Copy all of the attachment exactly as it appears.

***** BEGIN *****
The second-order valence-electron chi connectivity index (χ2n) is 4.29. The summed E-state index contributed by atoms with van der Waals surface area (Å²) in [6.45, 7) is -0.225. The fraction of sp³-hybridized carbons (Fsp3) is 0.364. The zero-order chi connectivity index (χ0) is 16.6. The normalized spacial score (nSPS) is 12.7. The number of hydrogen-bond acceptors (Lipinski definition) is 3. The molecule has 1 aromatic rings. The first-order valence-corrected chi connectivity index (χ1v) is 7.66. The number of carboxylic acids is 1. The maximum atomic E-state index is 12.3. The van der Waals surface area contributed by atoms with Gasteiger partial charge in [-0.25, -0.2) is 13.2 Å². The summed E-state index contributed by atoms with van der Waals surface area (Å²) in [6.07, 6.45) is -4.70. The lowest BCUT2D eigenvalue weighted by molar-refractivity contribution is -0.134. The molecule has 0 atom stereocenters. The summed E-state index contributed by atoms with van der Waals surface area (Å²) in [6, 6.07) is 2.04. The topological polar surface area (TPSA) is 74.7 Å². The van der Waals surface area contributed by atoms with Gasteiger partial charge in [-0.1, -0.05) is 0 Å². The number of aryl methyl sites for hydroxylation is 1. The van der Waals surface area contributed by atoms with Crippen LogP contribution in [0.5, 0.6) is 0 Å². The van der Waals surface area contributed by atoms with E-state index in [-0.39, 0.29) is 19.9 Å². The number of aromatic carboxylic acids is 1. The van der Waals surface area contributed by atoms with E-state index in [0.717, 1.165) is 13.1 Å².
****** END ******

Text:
The second-order valence-electron chi connectivity index (χ2n) is 4.29. The summed E-state index contributed by atoms with van der Waals surface area (Å²) in [6.45, 7) is -0.225. The fraction of sp³-hybridized carbons (Fsp3) is 0.364. The zero-order chi connectivity index (χ0) is 16.6. The normalized spacial score (nSPS) is 12.7. The number of hydrogen-bond acceptors (Lipinski definition) is 3. The molecule has 1 aromatic rings. The first-order valence-corrected chi connectivity index (χ1v) is 7.66. The number of carboxylic acids is 1. The maximum atomic E-state index is 12.3. The van der Waals surface area contributed by atoms with Gasteiger partial charge in [-0.25, -0.2) is 13.2 Å². The summed E-state index contributed by atoms with van der Waals surface area (Å²) in [6.07, 6.45) is -4.70. The lowest BCUT2D eigenvalue weighted by molar-refractivity contribution is -0.134. The molecule has 0 atom stereocenters. The summed E-state index contributed by atoms with van der Waals surface area (Å²) in [6, 6.07) is 2.04. The topological polar surface area (TPSA) is 74.7 Å². The van der Waals surface area contributed by atoms with Gasteiger partial charge in [-0.1, -0.05) is 0 Å². The number of aryl methyl sites for hydroxylation is 1. The van der Waals surface area contributed by atoms with Crippen LogP contribution in [0.5, 0.6) is 0 Å². The van der Waals surface area contributed by atoms with E-state index in [-0.39, 0.29) is 19.9 Å². The number of aromatic carboxylic acids is 1. The van der Waals surface area contributed by atoms with E-state index in [0.717, 1.165) is 13.1 Å².